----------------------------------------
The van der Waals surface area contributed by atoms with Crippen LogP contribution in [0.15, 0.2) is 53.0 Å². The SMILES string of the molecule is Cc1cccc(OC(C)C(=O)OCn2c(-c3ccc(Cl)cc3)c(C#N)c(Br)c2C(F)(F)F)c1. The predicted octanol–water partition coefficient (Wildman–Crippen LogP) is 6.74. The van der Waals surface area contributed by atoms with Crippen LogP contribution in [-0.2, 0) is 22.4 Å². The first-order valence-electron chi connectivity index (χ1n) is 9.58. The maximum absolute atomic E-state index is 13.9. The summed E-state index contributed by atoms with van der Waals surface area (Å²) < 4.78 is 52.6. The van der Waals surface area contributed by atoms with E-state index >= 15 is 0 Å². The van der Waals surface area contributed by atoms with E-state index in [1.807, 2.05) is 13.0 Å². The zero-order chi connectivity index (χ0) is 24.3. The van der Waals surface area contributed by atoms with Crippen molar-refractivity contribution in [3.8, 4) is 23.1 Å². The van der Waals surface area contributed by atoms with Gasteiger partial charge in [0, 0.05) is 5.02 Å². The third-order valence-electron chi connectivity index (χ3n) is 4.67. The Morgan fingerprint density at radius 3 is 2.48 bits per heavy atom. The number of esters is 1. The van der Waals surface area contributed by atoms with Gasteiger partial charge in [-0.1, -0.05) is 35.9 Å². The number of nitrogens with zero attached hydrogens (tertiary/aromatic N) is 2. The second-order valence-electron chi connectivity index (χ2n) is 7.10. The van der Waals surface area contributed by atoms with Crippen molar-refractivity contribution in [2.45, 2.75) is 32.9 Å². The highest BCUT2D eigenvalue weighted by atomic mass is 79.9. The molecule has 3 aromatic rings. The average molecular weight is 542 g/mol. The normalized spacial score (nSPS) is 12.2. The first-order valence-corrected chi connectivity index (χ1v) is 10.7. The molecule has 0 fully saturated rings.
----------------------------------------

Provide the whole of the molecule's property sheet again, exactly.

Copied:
The van der Waals surface area contributed by atoms with Crippen LogP contribution in [0.15, 0.2) is 53.0 Å². The SMILES string of the molecule is Cc1cccc(OC(C)C(=O)OCn2c(-c3ccc(Cl)cc3)c(C#N)c(Br)c2C(F)(F)F)c1. The predicted octanol–water partition coefficient (Wildman–Crippen LogP) is 6.74. The van der Waals surface area contributed by atoms with Crippen LogP contribution in [-0.2, 0) is 22.4 Å². The first-order valence-electron chi connectivity index (χ1n) is 9.58. The maximum absolute atomic E-state index is 13.9. The summed E-state index contributed by atoms with van der Waals surface area (Å²) < 4.78 is 52.6. The van der Waals surface area contributed by atoms with E-state index >= 15 is 0 Å². The van der Waals surface area contributed by atoms with E-state index in [1.807, 2.05) is 13.0 Å². The zero-order chi connectivity index (χ0) is 24.3. The van der Waals surface area contributed by atoms with Crippen molar-refractivity contribution in [3.8, 4) is 23.1 Å². The van der Waals surface area contributed by atoms with Gasteiger partial charge in [0, 0.05) is 5.02 Å². The third-order valence-electron chi connectivity index (χ3n) is 4.67. The Morgan fingerprint density at radius 3 is 2.48 bits per heavy atom. The number of esters is 1. The van der Waals surface area contributed by atoms with Gasteiger partial charge in [-0.1, -0.05) is 35.9 Å². The number of nitrogens with zero attached hydrogens (tertiary/aromatic N) is 2. The second-order valence-electron chi connectivity index (χ2n) is 7.10. The van der Waals surface area contributed by atoms with Crippen molar-refractivity contribution in [2.45, 2.75) is 32.9 Å². The highest BCUT2D eigenvalue weighted by atomic mass is 79.9. The molecule has 3 aromatic rings. The average molecular weight is 542 g/mol. The normalized spacial score (nSPS) is 12.2. The first-order valence-corrected chi connectivity index (χ1v) is 10.7. The molecule has 0 fully saturated rings.